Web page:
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House Votes to Ban Human Cloning

Several hours of heated debate led to the passage of a bill (H.R. 2505) to prohibit human cloning. The House on July 31 voted, 265-162, to pass the bill, sponsored by Rep. Dave Weldon (R-FL). H.R. 2505 would create criminal and civil penalties for any individual or entity that performs or attempts to perform human cloning. The bill would prohibit individuals or entities from shipping or receiving the product of human cloning. The bill also includes a sense of Congress that the President should commission a study on whether cloning technology should be used to create human embryos solely for the purpose of research.

While all Members expressed their opposition to human cloning for reproductive purposes, there was widespread disagreement over whether cloning technology should be permitted for research purposes.

“As we stand on the brink of finding the cures to diseases that have plagued so many, so many millions of Americans, unfortunately, the Congress today in my view is on the brink of prohibiting this critical research,” stated Rep. Anna Eshoo (D-CA).

“I have treated patients with Alzheimer’s disease, Lou Gehrig’s disease, diabetes. My father had diabetes. To hold out reproductive cloning as a solution to these problems is pie in the sky,” stated Rep. Weldon, adding: “The threshold we are being asked to cross is no longer just using the embryos that are in the IVF clinics but actually creating embryos for destructive research service.”

During the debate, the House approved, by voice vote, an amendment by Rep. Bobby Scott (D-VA) that would direct the General Accounting Office to study whether the prohibition on human cloning should be amended four years after the date of enactment. The study shall include “a discussion of new developments in medical technology concerning human cloning and somatic cell nuclear transfer, the need (if any) for somatic cell nuclear transfer to produce medical advances, current public attitudes and prevailing ethical views concerning the use of somatic cell nuclear transfer, and potential legal implications of research in somatic cell nuclear transfer.”

Rep. Scott stated, “The developments in stem cell research are proceeding at a very rapid pace; and it is difficult for Congress, which moves very slowly, to take them into account. This amendment would keep Congress informed of the changes in technology and its potential for medical advance. It would also keep us advised of any need for technical changes to the bill to keep its prohibition on cloning effective and narrowly drawn.” Rep. James Sensenbrenner (R-WI) agreed to the amendment, calling it “extremely constructive.”

The House defeated, 178-249, a substitute amendment offered by Rep. James Greenwood (R-PA). The substitute, based on a bill (H.R. 2172) sponsored by Rep. Greenwood, would have prohibited the use of cloning technology “with the intent to initiate a pregnancy.” It also would have made it unlawful to ship or transport the product of human cloning if the product was intended to be used to initiate a pregnancy.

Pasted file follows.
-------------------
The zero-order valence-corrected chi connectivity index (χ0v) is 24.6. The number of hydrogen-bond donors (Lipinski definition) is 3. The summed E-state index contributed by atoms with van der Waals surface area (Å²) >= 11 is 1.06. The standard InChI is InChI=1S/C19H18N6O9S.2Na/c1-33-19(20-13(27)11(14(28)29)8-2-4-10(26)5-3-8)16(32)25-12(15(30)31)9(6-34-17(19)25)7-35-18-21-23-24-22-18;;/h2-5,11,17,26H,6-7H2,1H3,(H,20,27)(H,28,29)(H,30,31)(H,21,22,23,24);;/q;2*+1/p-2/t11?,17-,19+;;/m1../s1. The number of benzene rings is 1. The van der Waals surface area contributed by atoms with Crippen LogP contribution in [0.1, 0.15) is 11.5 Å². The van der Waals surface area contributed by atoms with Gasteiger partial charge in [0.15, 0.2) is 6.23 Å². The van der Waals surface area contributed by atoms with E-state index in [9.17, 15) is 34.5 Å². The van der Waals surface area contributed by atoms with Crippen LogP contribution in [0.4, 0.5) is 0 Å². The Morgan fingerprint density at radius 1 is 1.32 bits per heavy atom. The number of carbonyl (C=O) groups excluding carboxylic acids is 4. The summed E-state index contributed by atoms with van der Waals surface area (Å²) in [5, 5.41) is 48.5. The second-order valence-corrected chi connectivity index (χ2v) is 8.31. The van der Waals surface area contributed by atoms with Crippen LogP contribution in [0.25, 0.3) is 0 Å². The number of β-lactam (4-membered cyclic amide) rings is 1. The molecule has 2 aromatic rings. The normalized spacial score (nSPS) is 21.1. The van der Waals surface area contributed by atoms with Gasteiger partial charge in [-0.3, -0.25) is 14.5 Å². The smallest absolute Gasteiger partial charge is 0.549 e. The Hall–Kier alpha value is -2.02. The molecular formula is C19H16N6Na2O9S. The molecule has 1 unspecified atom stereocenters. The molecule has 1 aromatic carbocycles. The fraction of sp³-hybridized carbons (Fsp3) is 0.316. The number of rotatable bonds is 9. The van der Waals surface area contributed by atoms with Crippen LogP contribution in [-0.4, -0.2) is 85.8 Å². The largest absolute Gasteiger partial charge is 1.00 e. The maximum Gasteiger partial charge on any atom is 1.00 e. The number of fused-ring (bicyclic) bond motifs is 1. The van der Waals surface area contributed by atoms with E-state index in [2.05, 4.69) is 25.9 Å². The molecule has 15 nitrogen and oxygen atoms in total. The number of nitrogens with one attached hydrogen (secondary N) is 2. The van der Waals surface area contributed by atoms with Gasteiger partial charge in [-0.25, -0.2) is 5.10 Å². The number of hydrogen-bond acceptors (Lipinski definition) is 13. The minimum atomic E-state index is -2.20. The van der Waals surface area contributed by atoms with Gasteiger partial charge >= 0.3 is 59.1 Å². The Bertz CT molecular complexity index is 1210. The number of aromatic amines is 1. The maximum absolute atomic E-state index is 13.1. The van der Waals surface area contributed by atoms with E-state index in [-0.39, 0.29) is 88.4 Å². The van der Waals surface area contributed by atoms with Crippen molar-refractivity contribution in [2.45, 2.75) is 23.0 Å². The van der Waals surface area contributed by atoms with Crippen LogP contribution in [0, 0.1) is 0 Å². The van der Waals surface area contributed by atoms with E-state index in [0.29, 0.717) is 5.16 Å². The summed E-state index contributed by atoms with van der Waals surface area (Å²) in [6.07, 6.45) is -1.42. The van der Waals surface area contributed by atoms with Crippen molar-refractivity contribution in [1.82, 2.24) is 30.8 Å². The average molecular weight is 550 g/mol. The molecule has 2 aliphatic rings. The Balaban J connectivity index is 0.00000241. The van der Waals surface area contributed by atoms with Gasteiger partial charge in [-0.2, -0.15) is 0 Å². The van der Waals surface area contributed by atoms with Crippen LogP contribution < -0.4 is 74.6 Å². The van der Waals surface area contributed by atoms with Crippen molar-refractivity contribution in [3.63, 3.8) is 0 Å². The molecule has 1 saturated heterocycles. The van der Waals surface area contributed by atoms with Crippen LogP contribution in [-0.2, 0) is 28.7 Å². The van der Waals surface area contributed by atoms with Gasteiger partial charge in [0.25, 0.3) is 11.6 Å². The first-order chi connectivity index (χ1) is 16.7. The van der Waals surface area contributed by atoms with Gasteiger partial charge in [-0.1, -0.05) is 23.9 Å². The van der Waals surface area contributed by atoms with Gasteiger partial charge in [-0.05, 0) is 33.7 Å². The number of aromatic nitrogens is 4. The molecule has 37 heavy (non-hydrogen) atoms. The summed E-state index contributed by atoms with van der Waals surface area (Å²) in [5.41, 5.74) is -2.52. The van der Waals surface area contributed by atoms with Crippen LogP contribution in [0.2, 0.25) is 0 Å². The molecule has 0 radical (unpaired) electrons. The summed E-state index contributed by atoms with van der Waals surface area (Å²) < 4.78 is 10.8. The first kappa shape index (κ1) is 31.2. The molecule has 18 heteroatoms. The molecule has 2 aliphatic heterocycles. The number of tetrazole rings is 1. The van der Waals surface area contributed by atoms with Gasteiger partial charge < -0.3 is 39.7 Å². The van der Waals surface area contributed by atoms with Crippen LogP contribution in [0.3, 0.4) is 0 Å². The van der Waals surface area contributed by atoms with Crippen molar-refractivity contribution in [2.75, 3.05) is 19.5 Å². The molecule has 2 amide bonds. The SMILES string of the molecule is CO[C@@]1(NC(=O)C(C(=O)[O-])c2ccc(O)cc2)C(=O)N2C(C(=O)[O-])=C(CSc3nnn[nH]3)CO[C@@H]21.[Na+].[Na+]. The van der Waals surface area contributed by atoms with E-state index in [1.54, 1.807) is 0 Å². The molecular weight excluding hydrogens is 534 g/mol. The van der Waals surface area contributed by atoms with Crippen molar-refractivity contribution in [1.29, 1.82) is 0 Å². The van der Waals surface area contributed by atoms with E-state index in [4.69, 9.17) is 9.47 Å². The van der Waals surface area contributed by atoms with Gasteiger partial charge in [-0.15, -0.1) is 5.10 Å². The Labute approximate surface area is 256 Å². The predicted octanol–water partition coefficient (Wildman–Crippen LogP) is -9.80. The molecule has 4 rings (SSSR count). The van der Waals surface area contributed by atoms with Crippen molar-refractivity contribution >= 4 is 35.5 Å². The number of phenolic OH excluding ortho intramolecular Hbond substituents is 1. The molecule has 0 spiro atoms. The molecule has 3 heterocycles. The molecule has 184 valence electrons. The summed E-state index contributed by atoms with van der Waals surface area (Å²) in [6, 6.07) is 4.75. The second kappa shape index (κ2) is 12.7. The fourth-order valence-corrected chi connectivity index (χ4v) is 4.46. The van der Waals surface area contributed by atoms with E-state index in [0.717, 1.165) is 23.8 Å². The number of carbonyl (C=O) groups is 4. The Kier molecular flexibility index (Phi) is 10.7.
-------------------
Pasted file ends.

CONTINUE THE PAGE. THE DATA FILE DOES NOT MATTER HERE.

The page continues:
The substitute would have required individuals using cloning technology for research purposes to register with the Department of Health and Human Services and would have established criminal and civil penalties for violating the ban. Under the substitute, the ban would have sunset ten years after enactment, and the Institute of Medicine would have been required to study “the current state of knowledge about” the biological properties and differences of stem cells “obtained from embryos, fetal tissues, and adult tissues.”

Arguing in support of his amendment, Rep. Greenwood stated, “This is not a question about who has values and who stands for human life and who does not. It is a very legitimate and important and historic debate about how it is that we are able to use the DNA that God put into our own bodies, use the brain that God gave us to think creatively, and to employ this research to save the lives of men, women and children in this country and throughout the world and to rescue them from terribly debilitating and life-shortening diseases.” He continued, “We have an extraordinary opportunity to do this with the research technique that does not involve conception.”

Rep. Chris Smith (R-NJ) opposed the amendment, saying, “The real issue before us is the simple but highly profound issue of whether or not it will be legally permissible to create human life for research purposes.”

Rep. Bart Stupak (D-MI) agreed, “The need for action is clear. A cult has publicly announced its intention to begin human cloning for profit. Research firms have announced their intentions to clone embryos for research purposes and then discard what is not needed. Whatever your beliefs, pro-life, pro-choice, Democrat or Republican, the fact is embryos are the building blocks of human life and human life itself.”

Rep. Nancy Pelosi (D-CA) countered, “Where we see scientific opportunity and based on high ethical standards, I believe we have a moral responsibility to have the science proceed, again under the highest ethical standards.”

The House also defeated, 175-251, a motion to recommit, offered by Rep. Zoe Lofgren (D-CA). The motion would have amended the bill to allow the use of “human somatic cell nuclear transfer in connection with the development or application of treatments designed to address Parkinson’s disease, Alzheimer’s disease, diabetes, cancer, heart disease, spinal cord injury, multiple sclerosis, severe burns, or other diseases, disorders, or conditions, provided that the product of such use is not utilized to initiate a pregnancy and is not intended to be utilized to initiate a pregnancy.”

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